Kakabadse, A. P., Kakabadse, N. K. and Lake, A. (2007) Investment dealers' ways of working: integrating compensation with relational capital. Thunderbird International Business Review.49(1), pp. 101-121. 1096-4762.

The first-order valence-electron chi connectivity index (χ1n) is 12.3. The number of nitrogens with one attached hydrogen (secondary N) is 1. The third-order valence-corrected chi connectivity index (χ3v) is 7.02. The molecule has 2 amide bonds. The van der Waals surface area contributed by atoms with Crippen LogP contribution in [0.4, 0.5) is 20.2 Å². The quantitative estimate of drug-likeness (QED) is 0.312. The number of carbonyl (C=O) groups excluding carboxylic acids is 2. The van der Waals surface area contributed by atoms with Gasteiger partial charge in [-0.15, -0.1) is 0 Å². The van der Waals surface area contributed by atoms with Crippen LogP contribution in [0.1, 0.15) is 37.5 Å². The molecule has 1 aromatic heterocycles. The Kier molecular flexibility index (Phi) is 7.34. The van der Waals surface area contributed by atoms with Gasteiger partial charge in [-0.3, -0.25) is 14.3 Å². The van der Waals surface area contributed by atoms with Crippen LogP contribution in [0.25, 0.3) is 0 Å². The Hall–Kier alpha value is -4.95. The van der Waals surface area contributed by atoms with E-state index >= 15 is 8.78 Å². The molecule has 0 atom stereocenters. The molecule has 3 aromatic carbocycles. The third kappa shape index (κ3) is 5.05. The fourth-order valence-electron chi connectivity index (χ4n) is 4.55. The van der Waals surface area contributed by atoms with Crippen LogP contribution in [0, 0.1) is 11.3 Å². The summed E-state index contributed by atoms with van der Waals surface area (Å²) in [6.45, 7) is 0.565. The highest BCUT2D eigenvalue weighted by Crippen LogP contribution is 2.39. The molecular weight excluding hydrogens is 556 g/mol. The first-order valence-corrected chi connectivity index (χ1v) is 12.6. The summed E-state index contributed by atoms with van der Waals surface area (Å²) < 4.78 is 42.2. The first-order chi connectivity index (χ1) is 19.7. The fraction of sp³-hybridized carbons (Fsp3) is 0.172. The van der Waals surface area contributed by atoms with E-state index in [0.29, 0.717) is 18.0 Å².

For the past 20 years, practitioner and academic research has highlighted that the performance of companies is linked to staff and management's ways of working, particularly in service-oriented enterprises (A.P. Kakabadse, Savery, Kakabadse, & Lee-Davies, 2006). Yet despite the monumental impact that financial institutions have on a nation's economy, few studies have examined the ways of working of investment dealers. In the finance literature, two distinct bodies of thought have endeavored to grasp the enigmatic nature of financial markets, investor behavior, and investment decision making. These are, on the one hand, the more traditional finance theories and, on the other, behavioral theories that examine, respectively, the quantitative and qualitative psychological attributes of individually driven investment decisions. Yet it appears that both areas do not meaningfully consider the impact of contextual dynamics on investment decisions (A. Kakabadse, 2000). In response, this article attempts to redress this imbalance by presenting emerging findings from 41 interviews with corporate finance specialists and managers employed in retail and institutional broker departments. Presented is an array of evidence highlighting that employees' ways of working are influenced by investment-related demographics - namely, structure of compensation and the disciplined pursuit of relational capital